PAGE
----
This picture captures how I feel after waking up today. Strong as a bull. I went on a 25 minute walk around the floor. I finally quit when I noticed the flow in my foley catheter turn from urine to blood. I probably should not have been left unattended. Seriously wish I’d have brought my Garmin though to record my distance and pace.
I have another catheter to carry around with me too. It’s called a JP Drain and it collects bodily fluids, mostly blood, from inside my abdomen. Hard to imagine anything more disgusting than my foley catheter, but this qualifies. Hoping it will be removed before I return home but that’s iffy at this point in time.
I tried to sleep last night around 10pm. The pain began increasing though and I didn’t doze off until after 1am, which is when they refreshed my Toradal anti-inflammation medicine in my IV. I slept soundly until 4am when they came in to mess with me again to record my vitals. I couldn’t go back to sleep because of my discomfort and finally called my mom when I saw her online presence appear on facebook. You can’t wake up old people. They always beat you out of bed.
Pain was a bit of an issue last night but I haven’t needed any pain medication. Anti-inflammation drugs have been sufficient. I was a bit disappointed with my nurse last night because she was so quick to offer the pain meds. Don’t get me wrong, Sandy has been an outstanding nurse. She’s been great to talk to, although I suspect she might have done her residency with the Marine Corps. I really admired the way Nurse Paul and tech Lisa performed problem solving yesterday on my foley catheter. Nurse Paul determined my tube was kinked and Lisa coached me to relax. They asked me if I wanted pain meds but also performed this due diligence. And it worked quickly enough to relieve my pain so that I was able to decline the pain meds. I was trying to perform similar problem solving for my pain last night. I discovered a kink in my tube but couldn’t fix it without assistance. My nurse seemed more intent on having me take pain meds than look at other probable causes. And then she seemed irritated with me when I declined the meds. I wanted to wait to see if adjusting my foley catheter would show results.
It did relieve the discomfort from my meatus but unfortnately this pain was coming more from my abdomen. I decided to wait until 1am when I expected the next round of Toradal rather than admit defeat to Nurse Sandy – who was by now in full commando mode. This speaks to another reason I am avoiding pain meds. I have half a dozen good reasons. The first is it’s a game. I treat a number of life’s mundane tasks as games. Some people play words with friends; I make a game out of planning meals for the week. Two or less I lose, three or more I win. Five is a shutout. Avoiding these pain meds is just another game and I feel good about beating Nurse Sandy last night. This might point to my immaturity but it’s my way of maintaining a positive attitude. Games help me keep score.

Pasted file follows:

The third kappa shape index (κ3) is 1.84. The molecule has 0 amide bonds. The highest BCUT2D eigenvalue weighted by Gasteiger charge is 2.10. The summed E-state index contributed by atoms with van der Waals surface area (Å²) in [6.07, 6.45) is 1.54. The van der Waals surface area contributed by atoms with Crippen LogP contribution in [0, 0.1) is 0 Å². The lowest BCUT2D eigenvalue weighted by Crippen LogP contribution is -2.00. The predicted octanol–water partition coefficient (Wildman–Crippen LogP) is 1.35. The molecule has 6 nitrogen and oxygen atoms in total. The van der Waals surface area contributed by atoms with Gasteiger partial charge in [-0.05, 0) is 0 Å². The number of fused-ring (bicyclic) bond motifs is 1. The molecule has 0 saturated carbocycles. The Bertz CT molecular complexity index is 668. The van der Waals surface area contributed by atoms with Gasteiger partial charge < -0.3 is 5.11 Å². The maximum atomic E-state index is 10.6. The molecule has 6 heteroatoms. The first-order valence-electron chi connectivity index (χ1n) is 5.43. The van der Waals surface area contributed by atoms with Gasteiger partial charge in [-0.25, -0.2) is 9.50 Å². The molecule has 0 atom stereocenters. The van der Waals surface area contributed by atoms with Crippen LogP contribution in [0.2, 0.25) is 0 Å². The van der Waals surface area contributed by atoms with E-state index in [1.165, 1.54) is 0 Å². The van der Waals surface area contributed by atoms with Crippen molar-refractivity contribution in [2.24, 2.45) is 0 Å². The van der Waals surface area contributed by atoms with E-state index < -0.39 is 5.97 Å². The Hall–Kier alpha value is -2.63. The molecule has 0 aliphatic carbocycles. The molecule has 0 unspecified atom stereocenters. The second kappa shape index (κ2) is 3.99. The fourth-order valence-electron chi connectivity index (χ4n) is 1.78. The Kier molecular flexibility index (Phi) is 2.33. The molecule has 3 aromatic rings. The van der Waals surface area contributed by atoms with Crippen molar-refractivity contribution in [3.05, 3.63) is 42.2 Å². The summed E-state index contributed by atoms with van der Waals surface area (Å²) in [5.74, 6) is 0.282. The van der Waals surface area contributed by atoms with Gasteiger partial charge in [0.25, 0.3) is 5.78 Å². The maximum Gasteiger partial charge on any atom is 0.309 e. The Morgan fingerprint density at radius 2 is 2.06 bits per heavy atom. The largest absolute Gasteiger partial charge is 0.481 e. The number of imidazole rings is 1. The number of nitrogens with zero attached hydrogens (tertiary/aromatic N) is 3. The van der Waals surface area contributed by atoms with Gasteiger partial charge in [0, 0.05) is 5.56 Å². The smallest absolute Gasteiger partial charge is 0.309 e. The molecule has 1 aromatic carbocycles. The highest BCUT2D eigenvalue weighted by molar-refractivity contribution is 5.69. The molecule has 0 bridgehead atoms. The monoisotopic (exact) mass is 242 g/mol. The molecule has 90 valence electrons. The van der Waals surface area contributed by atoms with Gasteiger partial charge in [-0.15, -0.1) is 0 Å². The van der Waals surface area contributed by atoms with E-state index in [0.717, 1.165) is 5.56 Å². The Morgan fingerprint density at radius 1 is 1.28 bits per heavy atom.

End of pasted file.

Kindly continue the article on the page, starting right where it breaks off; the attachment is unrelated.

Another reason for avoiding the pain meds is that I don’t fully believe in them. I’m not against medicine at all. I think it’s great. And I know I am not at all qualified to have an educated opinion. But I do have personal opinions nonetheless. I like the concept of anti-inflammation drugs because they reduce swelling that leads to pain. That’s smart pain mitigation in my mind. I believe most of the opioids, like the Demerol they gave me after surgery, only mask pain by fooling the brain. I don’t like that approach, especially given the potential side effects of opioids. I prefer the pain mitigation concept behind anti-inflammation drugs. Besides, I’m just arrogant enough to believe I can fool my own brain. There is no spoon.
I could go on but I don’t want to sound like some crackpot. I will admit that part of my reluctance to opioids is playing tough guy. But that’s part of my game to pretend I’m winning at something. It’s easy to turn negative in these situations. People die in hospitals. It’s a good place to play the rebel. I’m Paul Newman in Cool Hand Luke. Steve McQueen in The Great Escape. Might sound silly but I keep myself entertained. And I believe I do have a positive attitude.
I’ve discovered that people think I’m being negative when I relate my pragmatic views of recovery. I don’t mean to sound negative but I can see how discussing my next 12 months of side effects can come across as defeating. I got a kick out a friend trying to coach me last night on facebook to be positive. I’ll tell you my plan. I went from 51 years old to at least 81 years old yesterday, in terms of the loss of certain bodily functions. I’ve never been depressed over this cancer because I have always understood it to be fully curable. I do have occasional melancholy moments when I consider my next 12 months. But I understand it’s temporal. My plan is to drop twenty years over the next month. That will bring me on par with a 61 year old. Then I hope to drop a virtual year each month ongoing. I think this is inline with the NYT story on setting expectations for recovery from a prostatectomy. I’ve linked that story in an earlier bog post. I advise reading it.
So my attitude is good. Dr. Webster should show up in another hour and I fully expect to be released. I’m a bit irritated with him for not advancing me from a clear liquid diet to the full liquid diet. Less so for the marginal improvement in food but more to tick off some progress. Everything is a game to me. I did coax some coffee from the Nurse’s station. Not because I’m too cheap to buy it from the kitchen but because I suspected it would be a better tasting brew on the floor. I was right about that. Another win.